Roskilde is surrounded by living history with its unique and beautiful medieval architectures and a museum that gives incredible insight into the world of the Vikings
Stepping out of the railway station in Roskilde, about 30 km west of Copenhagen, three giant ceramic jars greet the visitor. A closer look reveals they were commissioned for the 1000th anniversary of the town and therein lies Roskilde’s charm. A town that goes back to the era of the Vikings, there’s nothing much to indicate its ancient roots until you traverse a network of cobble-stoned streets which eventually lead to the city centre where the stunning and breathtaking Roskilde Cathedral is centre-stage.
Roskilde Cathedral’s twin spires rising into the sky is a rather jaw-dropping sight. But it is even more stunning inside. Built between the 12th and 13th centuries with striking red colour bricks in an amalgamation of Gothic and Romanesque styles, and with construction continuing well into 15th century, the cathedral is massive and has rich and beautifully embellished interiors. But more important is its grand place in Danish history: an astonishing 39 of its monarchs are buried here with some tombs bearing gorgeous and lavish ornamentation and embellishments.
Around it, the area looks more like a fairy-tale town with lovely lanes filled with gabled-roof yellow houses and rolling lawns and meadows interspersed with water bodies. Nearby is the beautiful Roskilde Palace, a Baroque style edifice built in the 18th century in bright yellow, which houses the Museum of Contemporary Art. Round the corner is the beautiful Roskilde Convent. There is also the Roskilde Museum and a host of other ancient churches that make for an interesting visit.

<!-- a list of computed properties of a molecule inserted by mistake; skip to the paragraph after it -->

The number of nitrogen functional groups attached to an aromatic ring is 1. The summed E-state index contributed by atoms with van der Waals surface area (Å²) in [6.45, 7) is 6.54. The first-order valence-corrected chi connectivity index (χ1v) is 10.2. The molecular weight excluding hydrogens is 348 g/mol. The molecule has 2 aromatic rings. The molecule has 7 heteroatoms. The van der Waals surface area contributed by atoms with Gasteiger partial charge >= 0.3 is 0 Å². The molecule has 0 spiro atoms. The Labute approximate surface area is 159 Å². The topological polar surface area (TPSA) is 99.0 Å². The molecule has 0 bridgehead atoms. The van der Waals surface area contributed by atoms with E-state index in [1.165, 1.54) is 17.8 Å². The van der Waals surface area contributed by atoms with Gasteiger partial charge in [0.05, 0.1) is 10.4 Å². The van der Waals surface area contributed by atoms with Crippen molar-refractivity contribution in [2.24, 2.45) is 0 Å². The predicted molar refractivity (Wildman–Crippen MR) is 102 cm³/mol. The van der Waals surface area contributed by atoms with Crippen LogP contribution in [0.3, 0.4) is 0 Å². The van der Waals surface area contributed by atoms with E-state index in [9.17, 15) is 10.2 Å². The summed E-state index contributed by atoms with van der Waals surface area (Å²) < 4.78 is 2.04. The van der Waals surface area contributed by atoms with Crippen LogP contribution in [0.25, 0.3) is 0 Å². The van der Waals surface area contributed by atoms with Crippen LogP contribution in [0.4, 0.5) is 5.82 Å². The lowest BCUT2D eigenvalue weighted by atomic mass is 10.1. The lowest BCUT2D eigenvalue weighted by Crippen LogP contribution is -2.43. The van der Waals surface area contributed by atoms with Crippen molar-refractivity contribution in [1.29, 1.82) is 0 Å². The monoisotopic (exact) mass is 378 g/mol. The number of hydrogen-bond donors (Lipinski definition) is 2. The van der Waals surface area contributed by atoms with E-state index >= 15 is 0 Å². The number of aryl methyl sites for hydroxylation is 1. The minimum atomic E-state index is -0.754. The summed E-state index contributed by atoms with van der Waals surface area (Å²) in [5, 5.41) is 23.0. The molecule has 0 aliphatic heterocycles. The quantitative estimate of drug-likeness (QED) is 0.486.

Ships of glory
The Viking Ship Museum, which stands on the Roskilde harbour, is considered the pride of Denmark and is perhaps more famous than the cathedral and other structures. A massive warehouse-like building, it houses five ships that were excavated from the Skuldelev area, which go back an estimated 1,000 years. The ships have been reconstructed on metallic armatures with only the recovered material, leaving the rest bare but adequate enough to point to the magnificence of the vessels.
What makes the museum fascinating is that it is a living museum with a workshop that builds ships to Viking specification and uses prehistoric tools. These ships are then launched for sailing expeditions. Alongside, there are a host of education and awareness activities where visitors can interact with experts and learn how to weave sails, twist ropes and make Viking ship models.
To make the experience more adventurous, the museum also offers boat rides on Viking replicas, which use only oars and sails and is led by an experienced instructor. It is a laborious and strenuous task and brings home the hardships that the Vikings faced and yet ran rampant around the world, conquering new lands and expanding their territory. Despite all this, Roskilde today is an adorable European town.
Words: Anita Rao Kashi